22 Oct Understanding technology’s impact on the future of work
Extraordinary advancements in technology are consistently changing the way industries operate. As recruitment specialists, we’ve watched businesses transform to adopt technologies that have in turn changed jobs, created new jobs, made roles redundant and even impacted the way people choose to work. The future of work is radically different to what we see today.
You don’t need to look far to see how technology has already changed the world of work.
Being hyper-connected to social media has opened new ways to make and spend money. Picking up a work gig online has become as easy as ordering food to your house. Processing your groceries at the local store has made cashiers virtually redundant. And workplaces are grappling with the challenges of catering to a rising demand for flexibility whilst maintaining fairness and good business practices.
Understanding how work is evolving, the extent of the changes and why they are happening now will help you to be prepared for the future of work both within and outside of your profession and industry.
The rise of the gig economy
Whilst the term ‘gig economy’ is not new, over the past decade it has expanded significantly. Today it refers to technology-enabled work. Companies like Uber, Airbnb, Lyft, and TaskRabbit make it easy for people to find quick, temporary work (i.e. a gig). A gig can include anything from mowing a lawn to providing a virtual assistant experience.
Some sources estimate that there are already as many as one million Australians working as freelancers, independently as contractors, running their own micro businesses, providing Uber services, or operating as gig professionals.
A major driver behind this shift is a growing demand for autonomous, flexible work and a supplementary income. This is particularly evident as we watch the newer, younger generations enter the workforce.
The rising gig economy challenges existing business structures. We’re seeing businesses today integrate options to provide the flexibility that employees seek. We’re also seeing temporary or freelance workers supplementing the core teams of businesses in the Newcastle and Hunter region. This trend will likely grow moving forward. In fact, Australian hiring managers are predicting a 70:30 split between permanent and temporary employees by 2023.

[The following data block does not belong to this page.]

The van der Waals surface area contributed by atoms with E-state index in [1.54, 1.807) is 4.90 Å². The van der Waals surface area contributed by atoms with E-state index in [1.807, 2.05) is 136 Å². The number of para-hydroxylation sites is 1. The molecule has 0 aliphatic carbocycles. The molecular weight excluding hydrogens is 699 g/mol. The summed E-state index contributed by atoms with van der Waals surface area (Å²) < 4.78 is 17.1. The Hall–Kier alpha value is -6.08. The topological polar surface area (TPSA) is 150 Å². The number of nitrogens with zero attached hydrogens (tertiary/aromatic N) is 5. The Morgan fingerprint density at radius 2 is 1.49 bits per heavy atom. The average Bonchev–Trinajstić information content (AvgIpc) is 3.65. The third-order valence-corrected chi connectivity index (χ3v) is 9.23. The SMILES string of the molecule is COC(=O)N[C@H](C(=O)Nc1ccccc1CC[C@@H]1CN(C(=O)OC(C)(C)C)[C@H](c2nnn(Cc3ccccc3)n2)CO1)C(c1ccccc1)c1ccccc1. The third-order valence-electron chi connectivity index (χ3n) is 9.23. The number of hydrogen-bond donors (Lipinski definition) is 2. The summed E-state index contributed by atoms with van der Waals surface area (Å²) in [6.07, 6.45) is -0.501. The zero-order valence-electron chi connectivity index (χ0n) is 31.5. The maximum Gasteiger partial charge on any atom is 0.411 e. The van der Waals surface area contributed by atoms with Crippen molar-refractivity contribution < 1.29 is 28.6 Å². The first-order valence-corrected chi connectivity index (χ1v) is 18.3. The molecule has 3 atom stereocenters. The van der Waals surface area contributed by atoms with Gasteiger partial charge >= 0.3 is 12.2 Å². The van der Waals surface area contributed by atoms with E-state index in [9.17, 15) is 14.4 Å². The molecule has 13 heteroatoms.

Businesses adopting a new approach to the world of work
The business case for workplace flexibility has been well-established. Companies today are recognising the need to provide benefits that cater to a workforce who demand the autonomy and flexibility to be able to work, care for their families and fulfil their personal and hobby goals. Stability is not as ingrained into the mindset of the new generation of worker.
Increasingly, businesses are introducing new policy and industrial frameworks to support a new workforce.
Work from home opportunities, long-term absences and better virtual management of team workloads now complement business success.
They are also using temporary workers to access niche skillsets which may not be available through a single hire.
Growing demand for technology-based skillsets
Rapid advancements in artificial intelligence (AI), robotics, automation software and other technologies have changed the nature of jobs needed and the skills required to do them. According to the World Economic Forum, at least 133 million new roles generated by a new division of labour that brings together human, machines and algorithms could emerge across the world by as soon as 2022.
Businesses are expressing a growing demand for technical skills like programming and app development. They also seek skills that computers can’t master, such as problem-solving and creative work. Currently, there is a shortage particularly for people skilled in data science and AI.
To address the gap, businesses are seeking professionals specialised in niche areas amongst the gig economy. They are also investing in re-skilling and enabling their current workforce. Amazon, for example, recently announced a plan to invest more than $700 million to train workers in the US in areas like data mapping, data science and business analyses to fulfil their expanding technology requirements.
As a job seeker, what action do I need to take to meet the future of work?
The key for job seekers is to adapt life-long learning into your career. Consistently looking at ways to develop your skillsets to cater for shifts in demand and technologies is critical. It will help you stay ahead of the game and maintain relevance to recruiters in the future workplace.
It’s also a chance to consider ways that you can work that might not follow the standard nine to five structure or that might not fit the natural career path for your profession.
As recruitment specialists, we keep our finger on the pulse so we are aware of workplace and industry changes in the Newcastle region, across Australia and globally.
Get in touch with our team today to find out how your business can thrive in a changing world of work or to find out your options as a job seeker.